The stage was set for his agency, Doyle Dane Bernbach, and this is where the book truly surprises, drawing on Imseng’s interviews from several of the surviving players.

Like the Volkswagen Beetle – first imported to America the same year Doyle Dane Bernbach opened its doors – DDB was out of sync with the industry around it. Volkswagen was a holdover of Hitler’s Germany, small and oddly shaped, at a time when Detroit’s autos were big and sleek, a reflection of American dominance and prosperity after WWII. Similarly, DDB, with two of its three principals being Jewish (including Bernbach), stood in stark contrast to the dominant WASPish, Ivy League-staffed agencies.

But unable to crack the big leagues of automobile and packaged goods accounts, DDB was left with second-tier clients like Ohrbach’s department store and Levy’s Jewish Rye bread. The fresh, playful ads that resulted were both a rejection of Madison Avenue conformity and the client toadyism that went hand-in-hand with it, and brought this upstart young agency to the attention of Volkswagen.

Yet far from being a fait accompli, the “Think Small” ad – like so many innovations – was a happy accident, its inspiration originally buried in one of the final paragraphs of another ad prepared by writer Julian Koenig and art director Helmut Krone:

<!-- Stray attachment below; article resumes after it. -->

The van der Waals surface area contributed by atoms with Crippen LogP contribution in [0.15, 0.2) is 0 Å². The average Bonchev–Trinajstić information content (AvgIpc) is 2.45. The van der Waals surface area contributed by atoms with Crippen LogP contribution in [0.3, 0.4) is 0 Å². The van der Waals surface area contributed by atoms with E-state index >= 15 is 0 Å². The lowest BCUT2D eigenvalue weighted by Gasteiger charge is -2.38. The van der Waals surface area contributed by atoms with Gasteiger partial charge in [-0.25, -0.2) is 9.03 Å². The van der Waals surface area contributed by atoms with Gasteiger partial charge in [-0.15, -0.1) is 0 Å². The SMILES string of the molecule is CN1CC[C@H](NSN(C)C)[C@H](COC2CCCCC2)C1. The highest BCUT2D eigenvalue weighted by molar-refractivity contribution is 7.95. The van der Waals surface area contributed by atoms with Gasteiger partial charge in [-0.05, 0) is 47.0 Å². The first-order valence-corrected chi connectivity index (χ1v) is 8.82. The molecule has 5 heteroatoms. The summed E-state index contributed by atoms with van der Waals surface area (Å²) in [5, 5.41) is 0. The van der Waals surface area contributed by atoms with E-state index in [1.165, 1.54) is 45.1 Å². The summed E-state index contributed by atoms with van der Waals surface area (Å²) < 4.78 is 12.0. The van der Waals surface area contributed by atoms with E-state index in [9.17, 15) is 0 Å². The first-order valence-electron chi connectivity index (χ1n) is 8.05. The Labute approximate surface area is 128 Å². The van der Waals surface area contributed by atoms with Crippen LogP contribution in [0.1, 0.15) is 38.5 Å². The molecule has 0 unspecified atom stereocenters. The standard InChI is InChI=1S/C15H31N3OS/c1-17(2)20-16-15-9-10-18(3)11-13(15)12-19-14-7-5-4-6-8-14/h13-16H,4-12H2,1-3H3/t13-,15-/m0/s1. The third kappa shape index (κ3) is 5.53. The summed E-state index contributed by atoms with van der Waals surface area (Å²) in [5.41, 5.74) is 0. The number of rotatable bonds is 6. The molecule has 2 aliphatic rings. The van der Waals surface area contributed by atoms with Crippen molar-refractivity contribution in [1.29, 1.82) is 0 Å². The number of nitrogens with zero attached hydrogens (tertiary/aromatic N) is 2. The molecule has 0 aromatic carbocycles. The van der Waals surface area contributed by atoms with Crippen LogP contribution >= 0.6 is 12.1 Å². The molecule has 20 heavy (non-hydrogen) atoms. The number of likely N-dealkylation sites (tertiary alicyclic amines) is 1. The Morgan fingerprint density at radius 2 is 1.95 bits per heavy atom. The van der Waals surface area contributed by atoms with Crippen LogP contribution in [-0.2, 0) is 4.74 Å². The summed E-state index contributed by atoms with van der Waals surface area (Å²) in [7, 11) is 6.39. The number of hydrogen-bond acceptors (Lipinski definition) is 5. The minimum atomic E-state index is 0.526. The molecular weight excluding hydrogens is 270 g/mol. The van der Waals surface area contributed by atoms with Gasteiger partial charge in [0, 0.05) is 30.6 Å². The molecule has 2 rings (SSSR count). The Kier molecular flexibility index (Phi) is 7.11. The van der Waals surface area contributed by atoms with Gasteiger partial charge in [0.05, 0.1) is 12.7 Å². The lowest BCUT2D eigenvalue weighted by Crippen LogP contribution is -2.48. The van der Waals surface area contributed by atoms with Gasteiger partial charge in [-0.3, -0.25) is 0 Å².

“Maybe we got so big because we think small,” the sentence read.

Given how it set the tone not just for the Volkswagen campaign, but for DDB and the whole creative revolution that followed, you’ll be surprised to learn how ambiguous Krone felt about it. He initially rejected the line as too abstract. In fact, he hated it, as well as the whole approach of selling the VW as an “honest” car (Krone wanted to “Americanize” the car along the lines of “See the U.S.A. in your Chevrolet.”) – but was finally persuaded to lay it out. (Bernbach, by all accounts, was only tangentially involved in the Volkswagen creative.)

Imseng tracks the ad’s evolution through several versions of copy and layouts. Krone, ever the perfectionist, used every opportunity to re-proportion the headline and the car, in subtle ways that the average reader surely never noticed. “If Krone were still alive, he would still be working on that ad,” one former colleague observes. (Imseng helpfully provides every version in an appendix so the today’s reader can compare all the differences.)

With that ad as a template, the VW campaign found both its voice and its visual style -- honest, simple and sincere, standing out among the glamorized, bigger-is-better advertising of Detroit.

As Imseng dryly observes, “by using self-deprecation and irony – traditional elements of Yiddish humor, DDB sold Hitler’s car by making it Jewish.”

In the final chapter, Imseng presents an interview with Alex Bogusky of Crispin Porter + Bogusky, whose own brand of rule-breaking, envelope-pushing thinking makes him, in Imseng’s view, “the new Bill Bernbach.” But for all Bogusky’s successes, it’s hard to put the edgy irrelevance of the “Subservient Chicken” Internet sensation into the same league as the understated yet powerful “Think Small” ad that was “just facts and wit and charm, giving the Beetle the personality of a lovable underdog.”

“Think Small:
The Story Of The World’s Greatest Ad”
by Dominik Imseng
Full Stop Press